Announcing a fiscal Q1 2007 set of results that are frankly dreadful, Overland Storage CEO and president Chris Calisi said: "“The past year and a half has been a difficult period for Overland."

(He was not kidding. It has been hell.)

"We entered this period with a plan to refresh our entire product portfolio, knowing that it would be costly, but important to compete more effectively and facilitate future growth. We also had a substantial cash position that could be invested in our business to fund this effort."

How has he done? A year ago in its fiscal Q1 2006, Overland lost $2.9 million on revenue of $58.5 million. It had lost a substantial OEM contract with HP and just purchased Zetta Systems to prime the technology pump for its entry into protected primary storage (what became the Ultamus arrays). ADIC was circling it as an acquisition target with bared teeth and deep pockets. Things looked bleak.

But Calisi saw off ADIC's Peter van Oppen and must have looked on with rueful satisfaction as ADIC got gobbled up by Quantum. Overland introduced it's Ultamus RAID and then things started to go downhill again. Dell cancelled a developing OEM deal for two automated tape devices Overland was developing. This was partly because Overland had outsourced its manufacturing and product delivery reliability fell apart. Now Overland is taking the manufacturing back in house after what must be viewed as a near disaster.

The net result of 18 month's hard work is discouraging. In fact, compared to the position a year ago it looks terrible. Its FY 07 Q1 result saw a loss seven times that of the year-ago quarter, at $20 million, on revenue 28.5 percent down at $41.8 million.

Loss drivers included its main OEM spending 27 percent less than a year ago (although spending was up 16 percent compared to the last quarter of fiscal 2006) and branded sales being 26 percent down. The backlog was $6.7 million as unsold goods piled up in inventory. Manufacturing costs obviously went up.

Overland spent more to make products which were not sold in sufficient numbers and it didn't replace the lost HP OEM revenue effectively.

ADIC might be ecstatic that it didn't buy Overland. Oppen is a better seller than he is a buyer it appears.

Overland's board might be forgiven for thinking that backing a CEO who has increased the company's loss almost tenfold in twelve months is a courageous thing to do. Perhaps 'courageous' is not the right word.

Naturally cost-cutting and retrenchment are the order of the day. With such losses substantial retrenchment is in order. It's obviously going to be cutting fat - share re-purchase programs - which will dismay investors as a share price floor may now fall away - but also flesh and bone. The primary storage software development effort is being cut with a Seattle office closure and a reduction in the numbers of software engineers associated with it. Whether these engineers would be let go or not was not made clear but probably, they will be let go. Times are very hard at Overland.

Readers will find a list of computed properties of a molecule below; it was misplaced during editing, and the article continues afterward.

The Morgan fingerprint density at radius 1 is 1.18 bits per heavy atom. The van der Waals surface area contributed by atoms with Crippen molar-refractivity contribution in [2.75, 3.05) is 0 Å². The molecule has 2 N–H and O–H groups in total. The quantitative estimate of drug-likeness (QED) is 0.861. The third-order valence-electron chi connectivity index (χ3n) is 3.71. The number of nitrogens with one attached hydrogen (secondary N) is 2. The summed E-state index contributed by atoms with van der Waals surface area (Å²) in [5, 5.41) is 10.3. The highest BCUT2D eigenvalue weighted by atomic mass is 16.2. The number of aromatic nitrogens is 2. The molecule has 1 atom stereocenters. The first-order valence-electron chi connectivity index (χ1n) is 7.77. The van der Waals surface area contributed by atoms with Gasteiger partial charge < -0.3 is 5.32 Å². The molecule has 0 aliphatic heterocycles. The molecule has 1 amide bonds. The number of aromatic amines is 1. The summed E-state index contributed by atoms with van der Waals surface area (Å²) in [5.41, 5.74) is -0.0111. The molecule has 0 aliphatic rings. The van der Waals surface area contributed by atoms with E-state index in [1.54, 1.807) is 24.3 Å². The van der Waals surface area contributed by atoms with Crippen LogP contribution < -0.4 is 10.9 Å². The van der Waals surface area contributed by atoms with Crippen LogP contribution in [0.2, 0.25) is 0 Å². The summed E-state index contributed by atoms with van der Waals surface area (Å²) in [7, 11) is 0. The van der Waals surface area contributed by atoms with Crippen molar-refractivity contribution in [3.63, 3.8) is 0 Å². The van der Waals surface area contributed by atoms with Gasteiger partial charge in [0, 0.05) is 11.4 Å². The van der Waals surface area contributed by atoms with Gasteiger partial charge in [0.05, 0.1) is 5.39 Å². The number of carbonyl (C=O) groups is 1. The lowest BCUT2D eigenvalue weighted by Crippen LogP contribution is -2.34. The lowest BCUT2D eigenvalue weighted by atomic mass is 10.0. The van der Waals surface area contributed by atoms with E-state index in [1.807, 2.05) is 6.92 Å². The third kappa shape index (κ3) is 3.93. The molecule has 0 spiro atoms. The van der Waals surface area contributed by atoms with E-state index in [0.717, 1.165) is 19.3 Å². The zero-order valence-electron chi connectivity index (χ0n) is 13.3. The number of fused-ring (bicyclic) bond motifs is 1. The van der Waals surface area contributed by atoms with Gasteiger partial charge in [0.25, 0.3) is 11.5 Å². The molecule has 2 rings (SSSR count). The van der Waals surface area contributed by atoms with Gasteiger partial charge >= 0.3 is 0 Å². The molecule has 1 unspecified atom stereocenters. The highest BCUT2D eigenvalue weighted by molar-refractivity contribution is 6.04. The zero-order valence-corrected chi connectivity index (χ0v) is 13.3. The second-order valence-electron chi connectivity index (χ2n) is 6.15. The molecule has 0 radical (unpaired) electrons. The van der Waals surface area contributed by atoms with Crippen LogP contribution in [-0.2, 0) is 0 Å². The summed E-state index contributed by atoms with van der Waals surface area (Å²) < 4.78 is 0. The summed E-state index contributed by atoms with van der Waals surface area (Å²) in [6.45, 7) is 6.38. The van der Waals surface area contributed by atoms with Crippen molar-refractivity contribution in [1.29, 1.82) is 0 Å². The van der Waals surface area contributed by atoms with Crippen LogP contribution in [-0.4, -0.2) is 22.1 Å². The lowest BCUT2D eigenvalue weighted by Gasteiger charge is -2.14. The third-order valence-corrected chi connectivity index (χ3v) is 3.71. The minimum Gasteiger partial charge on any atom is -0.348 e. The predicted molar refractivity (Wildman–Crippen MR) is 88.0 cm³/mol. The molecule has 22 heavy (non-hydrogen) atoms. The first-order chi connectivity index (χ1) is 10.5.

The vast bulk of the Zetta acquisition assets yet to be amortised have been written off, adding $8.4 million to the loss. Overland said it was: "due to the high cost of software development without commensurate returns." This has got to get people thinking about the wisdom of introducing protected primary storage which could be crudely and brutally summed up as yet another RAID-protected array, however well Ultamus pricing and value can be presented.

Combine this with the introduction of ARCvault tape product and we might be seeing the very first and slight signs of a retrenchment of the protected primary storage product line.

Tellingly Calisi said 1,000 ARCvault units had shipped in its first four months. He didn't reveal Ultamus sales. If that line is not delivering the revenue goods then surely the days of the president and CEO must be numbered.

The financial statement includes this quote from him: "Our primary goal is to return Overland to profitability. To do so, we must succeed with our new product portfolio and reduce our cost structure. With respect to cost structure, the completion of our product development cycles, coupled with the discontinuation of development of the Zetta technology, will allow us to reduce R&D spending. Additionally, we are further reducing our workforce and other previously planned spending. We expect the workforce reduction to result in annual savings of approximately $4.3 million, exclusive of severance charges which will be recorded in the fiscal 2007 second quarter, and a better alignment of our cost structure to expected revenue." He is not forecasting when Overland will return to profit.

I think it must be abundantly clear that Christopher Calisi's neck is hovering above the block. It is his strategy that Overland is executing. If it succeeds he will be a hero. If it fails or has failed, and people may be making that judgment right now, then he will be a zero and it will be his reign that will be executed and terminated.

It has been an awful year for Overland. In a consolidating tape automation market sales are down almost a third, losses up sevenfold and Dell has just canned an OEM deal. Can it get any worse?

Yes it can - Ultamus could fail. Then the fan, already streaked with brown material, may become so clogged with the stuff it stops turning altogether.

Let's hope Overland pulls out of the mire. It has been a gutsy performance by the company but time will tell if all the hands pushing at the company's wheel have been pushing in the right, Calisi-directed, direction.